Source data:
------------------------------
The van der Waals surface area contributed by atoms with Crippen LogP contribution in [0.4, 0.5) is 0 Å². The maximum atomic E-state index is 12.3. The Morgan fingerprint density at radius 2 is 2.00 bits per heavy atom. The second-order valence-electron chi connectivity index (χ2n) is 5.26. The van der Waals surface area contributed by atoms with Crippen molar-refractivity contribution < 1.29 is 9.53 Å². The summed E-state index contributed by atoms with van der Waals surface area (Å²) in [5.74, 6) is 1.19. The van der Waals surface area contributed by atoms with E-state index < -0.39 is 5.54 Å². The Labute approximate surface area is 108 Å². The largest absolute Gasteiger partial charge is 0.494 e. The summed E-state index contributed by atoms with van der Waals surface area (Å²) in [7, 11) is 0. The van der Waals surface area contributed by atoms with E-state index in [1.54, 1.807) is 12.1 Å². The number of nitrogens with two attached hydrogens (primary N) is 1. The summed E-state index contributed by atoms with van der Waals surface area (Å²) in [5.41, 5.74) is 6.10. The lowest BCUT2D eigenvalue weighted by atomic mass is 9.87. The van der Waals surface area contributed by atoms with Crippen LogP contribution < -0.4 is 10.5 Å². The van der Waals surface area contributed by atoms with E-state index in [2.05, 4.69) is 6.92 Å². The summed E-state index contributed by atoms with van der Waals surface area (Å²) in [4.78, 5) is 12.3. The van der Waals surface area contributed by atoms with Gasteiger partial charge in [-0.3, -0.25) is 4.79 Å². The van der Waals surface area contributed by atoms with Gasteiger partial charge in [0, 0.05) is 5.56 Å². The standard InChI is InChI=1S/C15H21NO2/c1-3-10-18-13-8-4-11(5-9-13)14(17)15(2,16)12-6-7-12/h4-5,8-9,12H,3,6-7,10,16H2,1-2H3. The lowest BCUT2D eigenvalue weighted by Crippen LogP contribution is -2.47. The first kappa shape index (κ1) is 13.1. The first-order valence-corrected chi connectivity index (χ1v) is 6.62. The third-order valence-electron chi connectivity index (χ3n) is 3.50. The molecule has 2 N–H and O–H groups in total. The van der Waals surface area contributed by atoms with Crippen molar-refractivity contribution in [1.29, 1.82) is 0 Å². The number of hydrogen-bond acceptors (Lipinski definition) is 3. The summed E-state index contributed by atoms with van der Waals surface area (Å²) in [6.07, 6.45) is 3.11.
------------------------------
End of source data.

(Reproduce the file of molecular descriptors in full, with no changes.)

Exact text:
The van der Waals surface area contributed by atoms with Crippen LogP contribution in [0.4, 0.5) is 0 Å². The maximum atomic E-state index is 12.3. The Morgan fingerprint density at radius 2 is 2.00 bits per heavy atom. The second-order valence-electron chi connectivity index (χ2n) is 5.26. The van der Waals surface area contributed by atoms with Crippen molar-refractivity contribution < 1.29 is 9.53 Å². The summed E-state index contributed by atoms with van der Waals surface area (Å²) in [5.74, 6) is 1.19. The van der Waals surface area contributed by atoms with E-state index < -0.39 is 5.54 Å². The Labute approximate surface area is 108 Å². The largest absolute Gasteiger partial charge is 0.494 e. The summed E-state index contributed by atoms with van der Waals surface area (Å²) in [7, 11) is 0. The van der Waals surface area contributed by atoms with E-state index in [1.54, 1.807) is 12.1 Å². The number of nitrogens with two attached hydrogens (primary N) is 1. The summed E-state index contributed by atoms with van der Waals surface area (Å²) in [5.41, 5.74) is 6.10. The lowest BCUT2D eigenvalue weighted by atomic mass is 9.87. The van der Waals surface area contributed by atoms with Crippen LogP contribution < -0.4 is 10.5 Å². The van der Waals surface area contributed by atoms with E-state index in [2.05, 4.69) is 6.92 Å². The summed E-state index contributed by atoms with van der Waals surface area (Å²) in [4.78, 5) is 12.3. The van der Waals surface area contributed by atoms with Gasteiger partial charge in [-0.3, -0.25) is 4.79 Å². The van der Waals surface area contributed by atoms with Gasteiger partial charge in [0, 0.05) is 5.56 Å². The standard InChI is InChI=1S/C15H21NO2/c1-3-10-18-13-8-4-11(5-9-13)14(17)15(2,16)12-6-7-12/h4-5,8-9,12H,3,6-7,10,16H2,1-2H3. The lowest BCUT2D eigenvalue weighted by Crippen LogP contribution is -2.47. The first kappa shape index (κ1) is 13.1. The first-order valence-corrected chi connectivity index (χ1v) is 6.62. The third-order valence-electron chi connectivity index (χ3n) is 3.50. The molecule has 2 N–H and O–H groups in total. The van der Waals surface area contributed by atoms with Crippen molar-refractivity contribution in [1.29, 1.82) is 0 Å². The number of hydrogen-bond acceptors (Lipinski definition) is 3. The summed E-state index contributed by atoms with van der Waals surface area (Å²) in [6.07, 6.45) is 3.11.